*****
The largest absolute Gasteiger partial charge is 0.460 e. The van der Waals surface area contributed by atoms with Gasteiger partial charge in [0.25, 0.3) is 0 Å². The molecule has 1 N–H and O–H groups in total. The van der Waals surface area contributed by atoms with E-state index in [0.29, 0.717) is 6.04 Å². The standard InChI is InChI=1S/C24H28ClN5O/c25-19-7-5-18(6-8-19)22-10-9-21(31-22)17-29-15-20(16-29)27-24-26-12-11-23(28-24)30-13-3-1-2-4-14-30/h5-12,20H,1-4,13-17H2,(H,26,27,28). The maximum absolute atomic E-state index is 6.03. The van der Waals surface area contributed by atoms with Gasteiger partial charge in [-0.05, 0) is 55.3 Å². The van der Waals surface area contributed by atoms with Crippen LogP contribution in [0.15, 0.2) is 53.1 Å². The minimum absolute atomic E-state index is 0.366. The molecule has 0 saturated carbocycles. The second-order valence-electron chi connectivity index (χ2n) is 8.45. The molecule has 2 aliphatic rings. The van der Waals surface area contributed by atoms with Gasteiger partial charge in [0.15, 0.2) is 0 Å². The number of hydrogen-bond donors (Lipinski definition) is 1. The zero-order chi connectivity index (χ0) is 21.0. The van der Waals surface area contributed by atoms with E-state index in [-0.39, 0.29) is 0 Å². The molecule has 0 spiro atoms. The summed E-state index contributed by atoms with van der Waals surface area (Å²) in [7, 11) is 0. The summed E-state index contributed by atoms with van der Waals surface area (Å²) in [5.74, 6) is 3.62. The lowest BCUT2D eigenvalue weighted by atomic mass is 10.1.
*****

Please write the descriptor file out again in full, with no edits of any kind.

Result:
The largest absolute Gasteiger partial charge is 0.460 e. The van der Waals surface area contributed by atoms with Gasteiger partial charge in [0.25, 0.3) is 0 Å². The molecule has 1 N–H and O–H groups in total. The van der Waals surface area contributed by atoms with E-state index in [0.29, 0.717) is 6.04 Å². The standard InChI is InChI=1S/C24H28ClN5O/c25-19-7-5-18(6-8-19)22-10-9-21(31-22)17-29-15-20(16-29)27-24-26-12-11-23(28-24)30-13-3-1-2-4-14-30/h5-12,20H,1-4,13-17H2,(H,26,27,28). The maximum absolute atomic E-state index is 6.03. The van der Waals surface area contributed by atoms with Gasteiger partial charge in [-0.05, 0) is 55.3 Å². The van der Waals surface area contributed by atoms with Crippen LogP contribution in [0.15, 0.2) is 53.1 Å². The minimum absolute atomic E-state index is 0.366. The molecule has 0 saturated carbocycles. The second-order valence-electron chi connectivity index (χ2n) is 8.45. The molecule has 2 aliphatic rings. The van der Waals surface area contributed by atoms with Gasteiger partial charge in [0.15, 0.2) is 0 Å². The number of hydrogen-bond donors (Lipinski definition) is 1. The zero-order chi connectivity index (χ0) is 21.0. The van der Waals surface area contributed by atoms with E-state index in [-0.39, 0.29) is 0 Å². The molecule has 0 spiro atoms. The summed E-state index contributed by atoms with van der Waals surface area (Å²) in [7, 11) is 0. The summed E-state index contributed by atoms with van der Waals surface area (Å²) in [5.74, 6) is 3.62. The lowest BCUT2D eigenvalue weighted by atomic mass is 10.1.